Business goal examples—objectives and key results
February 19, 2019

Business goal examples—objectives and key results

Choosing the right goals sets your company in the best possible direction, but without having any business goals examples to use as guidance, it can be difficult for executives to know where to begin. Business goals are essential to keeping your entire organization focused on desirable outcomes, and they also help to ensure everyone is supporting the most critical priorities in your company right now. When done properly, business goal setting can even motivate teams, drive engagement, and accelerate results.

Too often, companies fail to hit their goals. Usually, it’s because goals weren’t properly set in the first place, or they weren’t specific or measurable to begin with. As a result, there’s no way for people to know if they’re on track. They waste time doing busywork, and putting out fires instead of making collective progress on the company’s most critical priorities.

To help set clear, measurable goals that align every team to the same priorities from the very start, many managers and executives use OKRs (objectives and key results).

What are objectives and key results?

OKRs are a platform for setting goals using objectives (the thing to be accomplished) and key results (the measurement that will gauge the progress of the objective). High-performing companies like Google use them to achieve ambitious company goals.

Learning about OKRs work can be helpful for executives looking for ways to develop a solid goal setting platform. For companies that already use a powerful goal setting tool like OKRs, reviewing business goals examples is still a useful way to make sure you’re setting aggressive yet realistic goals and moving your company in the right direction. Let’s take a deeper look at business goal examples, below.

Why it’s important to set and track business goals.

Setting and tracking goals is critical to success in any organization. Think of it in terms of football: if there wasn’t an end zone, how would you know when your team scored a touchdown? Goals are enterprise end zones, and you need to track your progress toward them to make sure you’re staying ahead of the competition.

Of course, this is an over-simplified comparison, but it may be helpful for shedding light on the importance of company goals. The reality is that many executives set them, but fail in terms of follow-through. One of the main reasons they fail is because they’re not measuring progress.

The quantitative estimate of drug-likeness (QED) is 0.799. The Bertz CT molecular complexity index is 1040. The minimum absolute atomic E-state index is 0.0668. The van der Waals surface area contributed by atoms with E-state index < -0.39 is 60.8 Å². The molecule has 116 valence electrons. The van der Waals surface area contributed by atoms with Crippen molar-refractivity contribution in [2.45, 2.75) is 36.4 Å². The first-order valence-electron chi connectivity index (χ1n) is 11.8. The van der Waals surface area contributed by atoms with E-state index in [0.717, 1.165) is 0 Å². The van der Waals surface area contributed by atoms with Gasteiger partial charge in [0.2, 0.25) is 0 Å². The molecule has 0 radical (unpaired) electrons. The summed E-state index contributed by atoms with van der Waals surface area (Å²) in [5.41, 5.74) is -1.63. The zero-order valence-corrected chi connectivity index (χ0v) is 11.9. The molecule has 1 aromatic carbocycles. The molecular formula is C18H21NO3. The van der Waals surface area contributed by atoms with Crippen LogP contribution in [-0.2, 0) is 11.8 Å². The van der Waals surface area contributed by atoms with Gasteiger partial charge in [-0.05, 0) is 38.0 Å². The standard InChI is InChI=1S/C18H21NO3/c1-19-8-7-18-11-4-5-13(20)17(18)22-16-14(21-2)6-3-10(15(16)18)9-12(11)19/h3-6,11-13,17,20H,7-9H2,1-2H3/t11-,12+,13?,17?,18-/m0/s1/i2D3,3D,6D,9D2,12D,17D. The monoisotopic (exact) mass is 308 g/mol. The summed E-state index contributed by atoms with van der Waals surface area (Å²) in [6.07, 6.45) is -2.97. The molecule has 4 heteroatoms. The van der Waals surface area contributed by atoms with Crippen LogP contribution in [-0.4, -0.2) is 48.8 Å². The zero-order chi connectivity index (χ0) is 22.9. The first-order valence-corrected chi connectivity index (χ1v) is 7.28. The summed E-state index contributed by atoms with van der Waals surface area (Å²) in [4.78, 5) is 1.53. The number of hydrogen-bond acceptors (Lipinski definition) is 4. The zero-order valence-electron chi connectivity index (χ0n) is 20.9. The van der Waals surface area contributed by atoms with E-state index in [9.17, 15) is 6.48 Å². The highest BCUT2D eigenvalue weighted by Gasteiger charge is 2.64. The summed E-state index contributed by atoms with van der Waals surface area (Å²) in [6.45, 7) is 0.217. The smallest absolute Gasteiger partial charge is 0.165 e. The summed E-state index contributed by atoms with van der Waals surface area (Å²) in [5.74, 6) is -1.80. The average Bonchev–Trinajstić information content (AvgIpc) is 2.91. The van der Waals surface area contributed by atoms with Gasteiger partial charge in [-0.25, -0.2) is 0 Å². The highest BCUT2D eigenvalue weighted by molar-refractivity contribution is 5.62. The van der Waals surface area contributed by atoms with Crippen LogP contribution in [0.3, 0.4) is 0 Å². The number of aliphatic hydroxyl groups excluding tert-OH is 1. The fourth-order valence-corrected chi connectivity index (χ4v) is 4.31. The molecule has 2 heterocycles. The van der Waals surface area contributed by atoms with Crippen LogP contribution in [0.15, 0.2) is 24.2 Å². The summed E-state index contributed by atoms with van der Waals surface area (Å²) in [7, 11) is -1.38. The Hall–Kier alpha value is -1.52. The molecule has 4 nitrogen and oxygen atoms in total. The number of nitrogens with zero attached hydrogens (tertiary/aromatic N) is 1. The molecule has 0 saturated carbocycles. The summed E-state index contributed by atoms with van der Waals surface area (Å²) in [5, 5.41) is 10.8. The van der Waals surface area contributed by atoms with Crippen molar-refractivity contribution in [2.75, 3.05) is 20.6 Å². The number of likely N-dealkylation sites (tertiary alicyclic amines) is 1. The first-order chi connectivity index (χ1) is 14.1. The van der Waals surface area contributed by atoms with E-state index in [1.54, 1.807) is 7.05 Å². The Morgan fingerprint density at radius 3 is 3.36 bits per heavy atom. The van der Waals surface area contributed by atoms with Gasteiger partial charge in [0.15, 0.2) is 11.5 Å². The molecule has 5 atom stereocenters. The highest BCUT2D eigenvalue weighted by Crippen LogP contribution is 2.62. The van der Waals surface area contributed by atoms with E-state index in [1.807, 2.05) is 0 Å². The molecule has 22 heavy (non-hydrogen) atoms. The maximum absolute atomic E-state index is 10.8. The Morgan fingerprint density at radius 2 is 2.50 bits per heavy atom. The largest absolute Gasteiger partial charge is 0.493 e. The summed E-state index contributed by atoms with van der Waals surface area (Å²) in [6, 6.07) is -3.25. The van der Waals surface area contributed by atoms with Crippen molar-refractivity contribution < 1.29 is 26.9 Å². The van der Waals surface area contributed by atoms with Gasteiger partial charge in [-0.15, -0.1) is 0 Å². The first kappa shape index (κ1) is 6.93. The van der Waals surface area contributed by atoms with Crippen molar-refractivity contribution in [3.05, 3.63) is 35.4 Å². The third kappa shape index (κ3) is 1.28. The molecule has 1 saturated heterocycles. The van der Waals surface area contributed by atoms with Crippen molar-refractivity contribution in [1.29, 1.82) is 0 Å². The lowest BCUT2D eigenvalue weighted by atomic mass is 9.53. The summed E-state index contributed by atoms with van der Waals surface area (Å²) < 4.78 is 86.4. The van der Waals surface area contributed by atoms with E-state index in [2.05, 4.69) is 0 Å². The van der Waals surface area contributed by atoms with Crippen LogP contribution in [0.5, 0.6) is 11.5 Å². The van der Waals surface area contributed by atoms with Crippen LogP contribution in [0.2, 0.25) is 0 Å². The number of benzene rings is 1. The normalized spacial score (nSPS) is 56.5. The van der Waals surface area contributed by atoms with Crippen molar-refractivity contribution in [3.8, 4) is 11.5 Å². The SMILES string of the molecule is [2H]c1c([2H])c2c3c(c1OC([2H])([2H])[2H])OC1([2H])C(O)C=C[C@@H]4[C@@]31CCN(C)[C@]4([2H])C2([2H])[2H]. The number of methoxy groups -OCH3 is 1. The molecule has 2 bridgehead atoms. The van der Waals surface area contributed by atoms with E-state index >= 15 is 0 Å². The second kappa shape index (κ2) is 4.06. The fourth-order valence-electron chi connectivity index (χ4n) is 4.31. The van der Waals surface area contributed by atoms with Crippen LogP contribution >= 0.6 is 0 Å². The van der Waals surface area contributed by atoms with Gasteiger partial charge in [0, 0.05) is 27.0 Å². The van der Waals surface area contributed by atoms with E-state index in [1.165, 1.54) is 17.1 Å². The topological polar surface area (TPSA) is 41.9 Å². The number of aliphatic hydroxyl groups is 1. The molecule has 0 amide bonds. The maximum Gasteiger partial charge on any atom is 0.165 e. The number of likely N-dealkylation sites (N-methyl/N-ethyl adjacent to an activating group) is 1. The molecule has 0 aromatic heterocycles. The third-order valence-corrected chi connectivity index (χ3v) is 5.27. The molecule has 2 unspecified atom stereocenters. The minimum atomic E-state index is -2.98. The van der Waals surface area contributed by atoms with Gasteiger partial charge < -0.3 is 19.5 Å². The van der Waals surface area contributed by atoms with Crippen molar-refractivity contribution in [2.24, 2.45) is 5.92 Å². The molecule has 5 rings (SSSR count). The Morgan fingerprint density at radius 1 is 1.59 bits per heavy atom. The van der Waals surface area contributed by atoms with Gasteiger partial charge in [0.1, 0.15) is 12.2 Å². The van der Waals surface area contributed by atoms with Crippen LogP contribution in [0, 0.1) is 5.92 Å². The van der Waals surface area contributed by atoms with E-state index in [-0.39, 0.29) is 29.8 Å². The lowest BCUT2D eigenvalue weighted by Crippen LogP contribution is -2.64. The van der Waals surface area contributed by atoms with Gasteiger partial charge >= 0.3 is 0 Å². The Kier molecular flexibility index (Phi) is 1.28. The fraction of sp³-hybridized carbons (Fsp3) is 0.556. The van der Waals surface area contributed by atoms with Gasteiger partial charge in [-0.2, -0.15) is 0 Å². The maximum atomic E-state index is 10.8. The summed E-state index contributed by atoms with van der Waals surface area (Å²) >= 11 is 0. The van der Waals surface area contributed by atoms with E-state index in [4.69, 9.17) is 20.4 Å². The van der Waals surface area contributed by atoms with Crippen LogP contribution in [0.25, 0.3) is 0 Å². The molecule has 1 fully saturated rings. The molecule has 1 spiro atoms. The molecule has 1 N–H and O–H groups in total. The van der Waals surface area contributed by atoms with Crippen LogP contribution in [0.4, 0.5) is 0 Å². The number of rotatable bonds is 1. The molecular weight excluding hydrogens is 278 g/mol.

That’s why it’s so important to set goals that are measurable in the first place. Doing so will allow you to continually monitor progress so you know whether you’re on track, falling behind, or if the goal needs to be put on hold so other priorities can be addressed. For these reasons, business goals should be SMART (specific, measurable, aligned, relevant, and time-bound).

When you set SMART goals, they naturally become easier to track. Since workers already know exactly what’s expected of them because you’ve set clear goals, it will be easier for managers to have regular check-ins with their teams to discuss goal progress. They can ensure everything is on track, and if not, offer course-correcting guidance to get their teams headed in the right direction. That way, by the time deadlines roll around, the goals will be completed.

Now that we’ve discussed the importance of setting and tracking business goals, let’s see some examples.

Business goal examples

While your goals will never look exactly like the next company’s, having a broad idea of what they should look like can provide a good starting point. Here are a few  examples of SMART goals to help guide you in setting your company’s:

3 examples of SMART company-level business goals.

  1. Grow our global business

    • Key Result: Hit $100 M in sales

    • Key Result: Increase average deal size by 25% with upsells

    • Key Result: Reduce churn to <5% through improved customer support

  2. Delight our customers

    • Key Result: Raise customer retention to 97%

    • Key Result: Get feedback from 15 customers per month through interviews

    • Key Result: Get a net promoter score of 9 with our customers

  3. Launch our product successfully in Q2

    • Key Result: Develop 15 customer case studies

    • Key Result: Win a “best product” accolade at upcoming conference

Because the most successful way to set company goals is to cascade them down (and make sure they align up, too), it’s essential to get your company-level goals right from the start. Otherwise, you run the risk of having weak, unclear, or misaligned goals throughout the entire organization.

As you might imagine, there are also goal examples for every department. Here are just a few department-level goals for example:

  • Marketing goals examples:

    • Create more marketing qualified leads

    • Optimize customer acquisition

  • Sales goals examples:

    • Generate new bookings pipeline

    • Recruit high-performing A-players for our sales team

  • Engineering goals examples:

    • Launch the new product architecture

    • Recruit a world-Class engineering team

Examples of Good OKRs

When you set clear business goals, you help your workers understand their role in the success of your company, which leads to better engagement, which supports high performance. Strong business goals make it easier to track progress and measure success. It’s clear that corporate goals are a powerful tool available to any company that wants to perform better.

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